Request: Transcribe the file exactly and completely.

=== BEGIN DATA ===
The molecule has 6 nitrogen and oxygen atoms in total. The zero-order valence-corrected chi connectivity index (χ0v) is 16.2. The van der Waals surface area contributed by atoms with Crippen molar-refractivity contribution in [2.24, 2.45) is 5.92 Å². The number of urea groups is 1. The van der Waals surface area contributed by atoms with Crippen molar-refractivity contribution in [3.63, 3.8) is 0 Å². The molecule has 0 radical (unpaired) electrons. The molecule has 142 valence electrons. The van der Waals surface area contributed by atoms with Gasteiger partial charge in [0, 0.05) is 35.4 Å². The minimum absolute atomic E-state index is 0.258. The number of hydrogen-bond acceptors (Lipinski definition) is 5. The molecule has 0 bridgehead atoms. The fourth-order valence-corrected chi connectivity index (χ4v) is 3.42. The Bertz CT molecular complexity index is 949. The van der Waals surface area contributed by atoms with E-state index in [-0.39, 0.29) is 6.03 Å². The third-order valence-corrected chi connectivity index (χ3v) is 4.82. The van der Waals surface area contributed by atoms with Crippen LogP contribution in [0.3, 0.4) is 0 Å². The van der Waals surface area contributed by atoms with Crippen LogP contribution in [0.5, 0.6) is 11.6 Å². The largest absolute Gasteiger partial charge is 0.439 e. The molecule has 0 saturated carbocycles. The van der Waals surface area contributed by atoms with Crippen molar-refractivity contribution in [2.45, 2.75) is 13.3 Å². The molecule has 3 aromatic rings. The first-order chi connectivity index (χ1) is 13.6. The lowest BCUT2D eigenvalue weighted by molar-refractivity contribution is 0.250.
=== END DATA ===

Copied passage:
The molecule has 6 nitrogen and oxygen atoms in total. The zero-order valence-corrected chi connectivity index (χ0v) is 16.2. The van der Waals surface area contributed by atoms with Crippen molar-refractivity contribution in [2.24, 2.45) is 5.92 Å². The number of urea groups is 1. The van der Waals surface area contributed by atoms with Crippen molar-refractivity contribution in [3.63, 3.8) is 0 Å². The molecule has 0 radical (unpaired) electrons. The molecule has 142 valence electrons. The van der Waals surface area contributed by atoms with Gasteiger partial charge in [0, 0.05) is 35.4 Å². The minimum absolute atomic E-state index is 0.258. The number of hydrogen-bond acceptors (Lipinski definition) is 5. The molecule has 0 bridgehead atoms. The fourth-order valence-corrected chi connectivity index (χ4v) is 3.42. The Bertz CT molecular complexity index is 949. The van der Waals surface area contributed by atoms with E-state index in [-0.39, 0.29) is 6.03 Å². The third-order valence-corrected chi connectivity index (χ3v) is 4.82. The van der Waals surface area contributed by atoms with Crippen LogP contribution in [0.3, 0.4) is 0 Å². The van der Waals surface area contributed by atoms with Crippen LogP contribution in [0.5, 0.6) is 11.6 Å². The largest absolute Gasteiger partial charge is 0.439 e. The molecule has 0 saturated carbocycles. The van der Waals surface area contributed by atoms with Crippen molar-refractivity contribution in [2.45, 2.75) is 13.3 Å². The molecule has 3 aromatic rings. The first-order chi connectivity index (χ1) is 13.6. The lowest BCUT2D eigenvalue weighted by molar-refractivity contribution is 0.250.